Under the Romans, Taormina throve as well, and it was they who rebuilt the Greek theatre in grandiose style, changed the old Greek agora to a proper Forum, complete with a public bath complex, an odeion (a small theatre for indoor performances such as music and dance), and a huge nymphaeum, a water feature at the front of a huge cistern, with no fewer than 8 cascading fountains, just to show off the superfluity of water the little town now had thanks to the construction of two Roman aqueducts. Taormina became a thriving Byzantine town when the Western Empire fell and maintained that role long after most parts of Sicily had fallen to the Moors. But she doesn’t seem to have suffered much under Moorish rule either, since they recognized her strategic importance.
Today, with the exception of some spectacular ancient ruins, the little town is a Medieval city superimposed on ancient footprints. We wandered down the corso, the decumanus of the Roman town, enjoying the enchanting piazze and churches, the little shops with their foods, designer clothes, and touristy wares of every description, the three monumental arches that define the limits of the old ramparts of the city, now almost totally lost, and everywhere those spectacular views of the azure sea sparkling in the sunset below. We stopped by one ristorante to enjoy an aperitivo and some blues sung in Italian (!), then continued our amble for a couple of hours, found another nice restaurant down a side street where we enjoyed an octopus salad and a pasta dish, did yet more wandering as the night descended, and made our way back to our blessedly cool and comfortable room for one of the soundest sleeps we’ve had in many a day.
But there was one spectacular sight which we didn’t see, and I’m mortified to admit that it was in plain sight the whole time. Early Thursday morning we were up, showered and ready to go early to take advantage of the coolness of the morning and avoid the hordes of German, British and Australian tourists who are brought mid-afternoon to the little town from the cruise ships anchored offshore. We sat on the balcony of the sunroom and tucked in to the most incredible continental breakfast we have ever had, just ogling those seascapes. But finally, I turned to the right and almost fell off my chair, for there was mighty Etna, brooding on the southern horizon, that unmistakable profile silhouetted in the morning sun and a respectable plume of smoke issuing from one of the two pinnacles she now has. Nothing quite prepared me for the scope of that monster, the base of which stretched literally from one terrestrial horizon to the other. Etna had been clearly visible from at least a half-dozen prospects we had enjoyed the night before and we both managed to overlook the one spectacle which clearly dominates a good third of Sicily!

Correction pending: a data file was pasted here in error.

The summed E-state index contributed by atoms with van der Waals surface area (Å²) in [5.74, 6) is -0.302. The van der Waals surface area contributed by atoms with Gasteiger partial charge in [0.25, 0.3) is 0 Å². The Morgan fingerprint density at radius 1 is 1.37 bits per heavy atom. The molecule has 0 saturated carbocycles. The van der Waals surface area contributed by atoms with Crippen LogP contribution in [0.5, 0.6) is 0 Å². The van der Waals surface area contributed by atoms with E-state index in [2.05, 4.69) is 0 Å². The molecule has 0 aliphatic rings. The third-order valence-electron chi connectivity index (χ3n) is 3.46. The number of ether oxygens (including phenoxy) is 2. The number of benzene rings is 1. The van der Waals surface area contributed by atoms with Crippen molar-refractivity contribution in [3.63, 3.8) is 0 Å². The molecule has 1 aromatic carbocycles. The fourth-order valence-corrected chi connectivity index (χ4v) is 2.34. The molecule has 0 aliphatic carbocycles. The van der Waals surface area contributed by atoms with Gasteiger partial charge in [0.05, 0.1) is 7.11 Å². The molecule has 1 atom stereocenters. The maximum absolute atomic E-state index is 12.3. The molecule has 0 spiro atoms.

We had booked an extra night at the Villa on the chance that the trip down might take longer than expected and leave us insufficient time to explore, a fortunate decision as it happened. But still, there is more to see in Taormina than you can see in a week, so we scooted out into the cool morning air and strolled through the public gardens, replete with all the luxuriant vegetation that is so famous in Sicily, plus formal gardens and statuary...and more panoramic views of that brooding giant. We hit the Theatro Antico just as it was opening at 9 am so we could enjoy it almost alone. How can I describe the feeling of sitting in the cavea of that huge theatre, watching the roadies on the stage and the still largely intact scaena break down the British production of Carmen which had been staged the night before, and seeing Etna in the background? Simply magical. You’ve all seen pictures of that famous theatre, it’s the most spectacularly (and deliberately) sited theatre from the classical world. But I had to think, what idiot producer or playwright in his right mind would try to stage a play in this theatre? You’d be guaranteed to be upstaged by Etna every time.
We made our way back to the Villa to cool off, then went out for a light lunch at a cute little bar called Bocconcì where the pannini were served on an incredible little Pugliesi bun called a puccia, a new taste for us and a delicious one, spent the hot part of the day back at the villa just luxuriating in the outdoor jacuzzi and the gardens, not to speak of that cool room, then out in the late afternoon for a tour of the Forum baths and the so-called Naumachia which is in fact the nymphaeum I previously mentioned, then, one of our favorite excursions, a trip by city bus up, up, up the tortuous road to Castelmola, some 500’ above Taormina, which is itself 900’ above the sea, and to the old Lombard castle there for more fantastic panoramas and a view of sunset highlighting Etna from behind and turning that plume of smoke a rosy pink. Back down the road, shaking our heads in admiration for the thousandth time at the skill of the bus drivers in southern Italy, and then to another simple but delicious dinner at 9 pm and so back to the Villa.
We didn’t manage to see everything we wanted to, but of course we never do. Italy is an infinite variety of spectacles, a great part of its charm. But we saw much and what we did see was amazing. Before we planned our trip, we had asked Fabio which Sicilian town he would see if he could only visit one and he answered without the least hesitation, “Taormina!” As we sat after dinner just savoring the day, Sandy asked how I would rate our time in Taormina on a 1 to 10 scale and my answer was a resounding 10. As was hers. We saw only a tiny slice of that incredible island, but it was an amazing one. And someday, God willing, we’ll be back for more. But we’ll travel in coach.